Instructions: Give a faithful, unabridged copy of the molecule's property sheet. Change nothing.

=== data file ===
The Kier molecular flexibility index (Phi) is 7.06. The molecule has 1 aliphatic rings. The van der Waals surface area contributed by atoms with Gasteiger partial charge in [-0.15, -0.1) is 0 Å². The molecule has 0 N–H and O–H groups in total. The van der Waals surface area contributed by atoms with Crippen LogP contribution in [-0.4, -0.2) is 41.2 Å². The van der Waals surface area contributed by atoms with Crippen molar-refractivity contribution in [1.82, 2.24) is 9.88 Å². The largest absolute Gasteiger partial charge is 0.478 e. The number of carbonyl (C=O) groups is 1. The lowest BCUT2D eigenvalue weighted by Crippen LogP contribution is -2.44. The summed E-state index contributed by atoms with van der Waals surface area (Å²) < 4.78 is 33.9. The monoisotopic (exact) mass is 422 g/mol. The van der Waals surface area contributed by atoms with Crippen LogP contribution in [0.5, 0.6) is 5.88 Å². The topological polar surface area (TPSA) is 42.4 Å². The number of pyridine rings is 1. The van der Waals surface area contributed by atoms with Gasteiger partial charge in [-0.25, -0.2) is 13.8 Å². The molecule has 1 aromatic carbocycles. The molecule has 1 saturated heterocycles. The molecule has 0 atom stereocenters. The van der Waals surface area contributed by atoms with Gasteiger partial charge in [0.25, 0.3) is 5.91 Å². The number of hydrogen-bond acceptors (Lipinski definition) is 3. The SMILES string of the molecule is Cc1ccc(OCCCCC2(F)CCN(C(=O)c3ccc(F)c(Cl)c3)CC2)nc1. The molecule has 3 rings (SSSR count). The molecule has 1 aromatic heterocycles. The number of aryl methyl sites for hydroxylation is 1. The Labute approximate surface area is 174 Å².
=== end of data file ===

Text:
The Kier molecular flexibility index (Phi) is 7.06. The molecule has 1 aliphatic rings. The van der Waals surface area contributed by atoms with Gasteiger partial charge in [-0.15, -0.1) is 0 Å². The molecule has 0 N–H and O–H groups in total. The van der Waals surface area contributed by atoms with Crippen LogP contribution in [-0.4, -0.2) is 41.2 Å². The van der Waals surface area contributed by atoms with Crippen molar-refractivity contribution in [1.82, 2.24) is 9.88 Å². The largest absolute Gasteiger partial charge is 0.478 e. The number of carbonyl (C=O) groups is 1. The lowest BCUT2D eigenvalue weighted by Crippen LogP contribution is -2.44. The summed E-state index contributed by atoms with van der Waals surface area (Å²) < 4.78 is 33.9. The monoisotopic (exact) mass is 422 g/mol. The van der Waals surface area contributed by atoms with Crippen LogP contribution in [0.5, 0.6) is 5.88 Å². The topological polar surface area (TPSA) is 42.4 Å². The number of pyridine rings is 1. The van der Waals surface area contributed by atoms with Gasteiger partial charge in [-0.25, -0.2) is 13.8 Å². The molecule has 1 aromatic carbocycles. The molecule has 1 saturated heterocycles. The molecule has 0 atom stereocenters. The van der Waals surface area contributed by atoms with Gasteiger partial charge in [0.25, 0.3) is 5.91 Å². The number of hydrogen-bond acceptors (Lipinski definition) is 3. The SMILES string of the molecule is Cc1ccc(OCCCCC2(F)CCN(C(=O)c3ccc(F)c(Cl)c3)CC2)nc1. The molecule has 3 rings (SSSR count). The molecule has 1 aromatic heterocycles. The number of aryl methyl sites for hydroxylation is 1. The Labute approximate surface area is 174 Å².